If you are an S-corporation and receive a wage, it will be a good time to review whether it’s a good idea to lower your W-2 for 2020. While S-corporations are required to pay their owners a reasonable wage for services rendered, “reasonable” may look different in 2020 and it could be an opportunity to save some payroll taxes.

It is certainly possible more changes will come throughout the year, so stay in close contact with your CPA.

Lessons we’ve learned

Finally, as we get back to the “new normal” in both our business and personal lives after the start of the COVID-19 pandemic, let’s see what we’ve learned financially.

How prepared were we, both professionally and personally, for the financial hardships we have endured, and what lessons can we take from this crisis? We believe you can take steps to prepare for the next crisis.

Cash is king

Let’s talk about cash reserves. You’ve often heard in the past that people should have “emergency” funds available for three months, six months—maybe even a year. How many of us had these reserves available when the pandemic hit?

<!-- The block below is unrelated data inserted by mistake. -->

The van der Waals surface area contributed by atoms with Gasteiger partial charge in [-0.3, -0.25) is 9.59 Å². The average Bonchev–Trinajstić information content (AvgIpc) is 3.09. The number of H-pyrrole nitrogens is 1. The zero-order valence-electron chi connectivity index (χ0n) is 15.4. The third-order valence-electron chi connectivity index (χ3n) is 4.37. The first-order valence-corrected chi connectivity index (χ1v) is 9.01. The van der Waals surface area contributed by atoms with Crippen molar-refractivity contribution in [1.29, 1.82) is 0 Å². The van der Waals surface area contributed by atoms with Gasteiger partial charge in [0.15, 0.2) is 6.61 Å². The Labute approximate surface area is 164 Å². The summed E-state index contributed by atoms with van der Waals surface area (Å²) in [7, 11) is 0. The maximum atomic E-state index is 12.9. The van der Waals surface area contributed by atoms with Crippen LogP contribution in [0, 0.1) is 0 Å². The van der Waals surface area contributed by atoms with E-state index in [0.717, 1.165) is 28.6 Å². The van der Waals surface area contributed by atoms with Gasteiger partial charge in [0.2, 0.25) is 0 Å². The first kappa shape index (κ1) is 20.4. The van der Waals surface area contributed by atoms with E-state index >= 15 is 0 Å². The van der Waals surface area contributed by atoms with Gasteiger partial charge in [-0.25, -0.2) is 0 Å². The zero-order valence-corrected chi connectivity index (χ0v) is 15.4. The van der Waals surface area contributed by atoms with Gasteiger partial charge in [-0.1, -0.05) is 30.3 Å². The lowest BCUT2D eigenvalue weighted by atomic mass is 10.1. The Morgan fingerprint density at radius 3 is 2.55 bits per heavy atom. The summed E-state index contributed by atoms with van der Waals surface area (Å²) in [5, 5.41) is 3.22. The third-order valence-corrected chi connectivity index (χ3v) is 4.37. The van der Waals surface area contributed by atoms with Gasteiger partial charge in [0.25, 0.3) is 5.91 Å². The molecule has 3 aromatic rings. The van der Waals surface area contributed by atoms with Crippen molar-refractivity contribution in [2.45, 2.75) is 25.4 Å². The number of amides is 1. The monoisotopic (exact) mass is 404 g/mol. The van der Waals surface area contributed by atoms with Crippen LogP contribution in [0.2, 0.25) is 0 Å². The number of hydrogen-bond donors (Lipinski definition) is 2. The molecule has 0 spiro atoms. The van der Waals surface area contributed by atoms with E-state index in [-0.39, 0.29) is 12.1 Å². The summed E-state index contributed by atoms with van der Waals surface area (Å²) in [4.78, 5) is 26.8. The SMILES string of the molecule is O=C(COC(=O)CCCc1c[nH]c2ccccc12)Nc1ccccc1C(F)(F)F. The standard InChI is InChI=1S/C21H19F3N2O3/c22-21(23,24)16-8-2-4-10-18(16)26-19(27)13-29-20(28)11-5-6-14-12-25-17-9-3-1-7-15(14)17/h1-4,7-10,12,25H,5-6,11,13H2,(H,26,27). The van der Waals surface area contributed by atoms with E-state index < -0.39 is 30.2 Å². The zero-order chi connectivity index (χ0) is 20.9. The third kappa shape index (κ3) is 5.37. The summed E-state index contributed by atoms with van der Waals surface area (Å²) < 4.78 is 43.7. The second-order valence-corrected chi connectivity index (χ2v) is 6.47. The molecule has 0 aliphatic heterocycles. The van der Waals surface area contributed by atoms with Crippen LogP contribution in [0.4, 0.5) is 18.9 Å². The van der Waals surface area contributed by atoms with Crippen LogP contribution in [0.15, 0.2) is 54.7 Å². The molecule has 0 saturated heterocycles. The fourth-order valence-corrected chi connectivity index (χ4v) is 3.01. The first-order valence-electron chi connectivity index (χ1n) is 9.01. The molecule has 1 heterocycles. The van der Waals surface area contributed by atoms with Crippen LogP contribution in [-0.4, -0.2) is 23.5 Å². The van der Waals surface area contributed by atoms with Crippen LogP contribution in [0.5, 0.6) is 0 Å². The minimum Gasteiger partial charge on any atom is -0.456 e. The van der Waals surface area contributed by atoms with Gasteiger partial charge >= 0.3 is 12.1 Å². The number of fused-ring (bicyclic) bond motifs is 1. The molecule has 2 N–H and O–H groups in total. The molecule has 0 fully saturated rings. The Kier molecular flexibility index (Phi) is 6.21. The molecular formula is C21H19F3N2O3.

Some clients we advised during this crisis had enough personal liquidity to support them and their families; however, some of them did not have the same level of liquidity in their practices. It’s time to evaluate where you are with your reserves and begin to plan accordingly. We believe a good starting goal is to have enough cash to fund one month of payroll, with a goal to have enough on hand to cover three months of expenses.

Another aspect of liquidity that got some much-needed attention in many practices was accounts receivable. Because practices were closed and the doctors had time, it allowed them to take a deep dive into their accounts receivable.

  • Many practices used this time to:
  • Clean up old accounts receivable that will likely never be collected.
  • Contact patients with larger unpaid balances to establish ongoing payment plans.
  • Reach out to PPOs on rejected claims to get that money in.
  • And, most importantly, review their collection policies internally to allow for quicker collections and to minimize rejected claims that were left untouched because staff members were “too busy.”

We hope to see better collection stats moving forward, because many orthodontists have taken the opportunity to improve in this area.

Credit considerations